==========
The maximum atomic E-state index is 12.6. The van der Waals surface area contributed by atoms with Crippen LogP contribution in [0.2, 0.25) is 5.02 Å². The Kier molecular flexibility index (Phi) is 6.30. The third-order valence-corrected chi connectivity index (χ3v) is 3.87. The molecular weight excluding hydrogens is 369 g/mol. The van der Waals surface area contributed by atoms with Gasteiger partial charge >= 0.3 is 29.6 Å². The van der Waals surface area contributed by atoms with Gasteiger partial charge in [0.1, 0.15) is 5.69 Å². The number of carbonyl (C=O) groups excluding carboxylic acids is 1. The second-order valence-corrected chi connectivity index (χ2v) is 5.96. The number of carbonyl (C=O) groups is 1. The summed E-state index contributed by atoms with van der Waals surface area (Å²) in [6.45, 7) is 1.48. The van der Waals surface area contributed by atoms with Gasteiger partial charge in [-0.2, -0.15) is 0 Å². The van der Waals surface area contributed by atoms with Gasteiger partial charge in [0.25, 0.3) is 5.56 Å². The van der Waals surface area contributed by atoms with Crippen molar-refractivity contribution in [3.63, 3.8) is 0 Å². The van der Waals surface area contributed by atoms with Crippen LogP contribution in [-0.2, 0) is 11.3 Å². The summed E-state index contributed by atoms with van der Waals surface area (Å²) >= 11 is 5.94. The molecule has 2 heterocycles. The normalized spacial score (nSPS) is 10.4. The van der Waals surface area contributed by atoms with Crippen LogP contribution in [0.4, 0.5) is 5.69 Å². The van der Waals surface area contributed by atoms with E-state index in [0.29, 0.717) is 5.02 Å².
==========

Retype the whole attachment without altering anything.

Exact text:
The maximum atomic E-state index is 12.6. The van der Waals surface area contributed by atoms with Crippen LogP contribution in [0.2, 0.25) is 5.02 Å². The Kier molecular flexibility index (Phi) is 6.30. The third-order valence-corrected chi connectivity index (χ3v) is 3.87. The molecular weight excluding hydrogens is 369 g/mol. The van der Waals surface area contributed by atoms with Gasteiger partial charge >= 0.3 is 29.6 Å². The van der Waals surface area contributed by atoms with Gasteiger partial charge in [0.1, 0.15) is 5.69 Å². The number of carbonyl (C=O) groups excluding carboxylic acids is 1. The second-order valence-corrected chi connectivity index (χ2v) is 5.96. The number of carbonyl (C=O) groups is 1. The summed E-state index contributed by atoms with van der Waals surface area (Å²) in [6.45, 7) is 1.48. The van der Waals surface area contributed by atoms with Gasteiger partial charge in [-0.2, -0.15) is 0 Å². The van der Waals surface area contributed by atoms with Gasteiger partial charge in [0.25, 0.3) is 5.56 Å². The van der Waals surface area contributed by atoms with Crippen molar-refractivity contribution in [3.63, 3.8) is 0 Å². The van der Waals surface area contributed by atoms with Crippen LogP contribution in [-0.2, 0) is 11.3 Å². The summed E-state index contributed by atoms with van der Waals surface area (Å²) >= 11 is 5.94. The molecule has 2 heterocycles. The normalized spacial score (nSPS) is 10.4. The van der Waals surface area contributed by atoms with Crippen LogP contribution in [0.4, 0.5) is 5.69 Å². The van der Waals surface area contributed by atoms with E-state index in [0.29, 0.717) is 5.02 Å².